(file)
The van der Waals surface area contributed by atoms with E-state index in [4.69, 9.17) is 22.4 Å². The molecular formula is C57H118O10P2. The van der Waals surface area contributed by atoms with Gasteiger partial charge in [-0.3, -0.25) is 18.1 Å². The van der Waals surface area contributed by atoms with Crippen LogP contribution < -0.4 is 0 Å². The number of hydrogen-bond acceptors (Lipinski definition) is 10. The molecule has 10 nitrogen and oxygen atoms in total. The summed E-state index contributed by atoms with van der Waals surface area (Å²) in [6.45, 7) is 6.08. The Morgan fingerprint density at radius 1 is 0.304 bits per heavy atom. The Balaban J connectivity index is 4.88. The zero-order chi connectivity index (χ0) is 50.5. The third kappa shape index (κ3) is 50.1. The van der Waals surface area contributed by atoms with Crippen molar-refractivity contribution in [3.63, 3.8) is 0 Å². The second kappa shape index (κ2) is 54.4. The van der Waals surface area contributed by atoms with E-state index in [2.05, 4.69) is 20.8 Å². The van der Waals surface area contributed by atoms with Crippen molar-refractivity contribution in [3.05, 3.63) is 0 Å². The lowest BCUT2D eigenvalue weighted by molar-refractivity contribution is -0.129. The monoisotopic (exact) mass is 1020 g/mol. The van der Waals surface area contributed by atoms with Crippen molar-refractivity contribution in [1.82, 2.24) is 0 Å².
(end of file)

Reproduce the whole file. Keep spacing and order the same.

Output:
The van der Waals surface area contributed by atoms with E-state index in [4.69, 9.17) is 22.4 Å². The molecular formula is C57H118O10P2. The van der Waals surface area contributed by atoms with Gasteiger partial charge in [-0.3, -0.25) is 18.1 Å². The van der Waals surface area contributed by atoms with Crippen LogP contribution < -0.4 is 0 Å². The number of hydrogen-bond acceptors (Lipinski definition) is 10. The molecule has 10 nitrogen and oxygen atoms in total. The summed E-state index contributed by atoms with van der Waals surface area (Å²) in [6.45, 7) is 6.08. The Morgan fingerprint density at radius 1 is 0.304 bits per heavy atom. The Balaban J connectivity index is 4.88. The zero-order chi connectivity index (χ0) is 50.5. The third kappa shape index (κ3) is 50.1. The van der Waals surface area contributed by atoms with Crippen molar-refractivity contribution in [3.63, 3.8) is 0 Å². The second kappa shape index (κ2) is 54.4. The van der Waals surface area contributed by atoms with E-state index in [2.05, 4.69) is 20.8 Å². The van der Waals surface area contributed by atoms with Crippen molar-refractivity contribution in [3.05, 3.63) is 0 Å². The lowest BCUT2D eigenvalue weighted by molar-refractivity contribution is -0.129. The monoisotopic (exact) mass is 1020 g/mol. The van der Waals surface area contributed by atoms with Crippen molar-refractivity contribution in [1.82, 2.24) is 0 Å².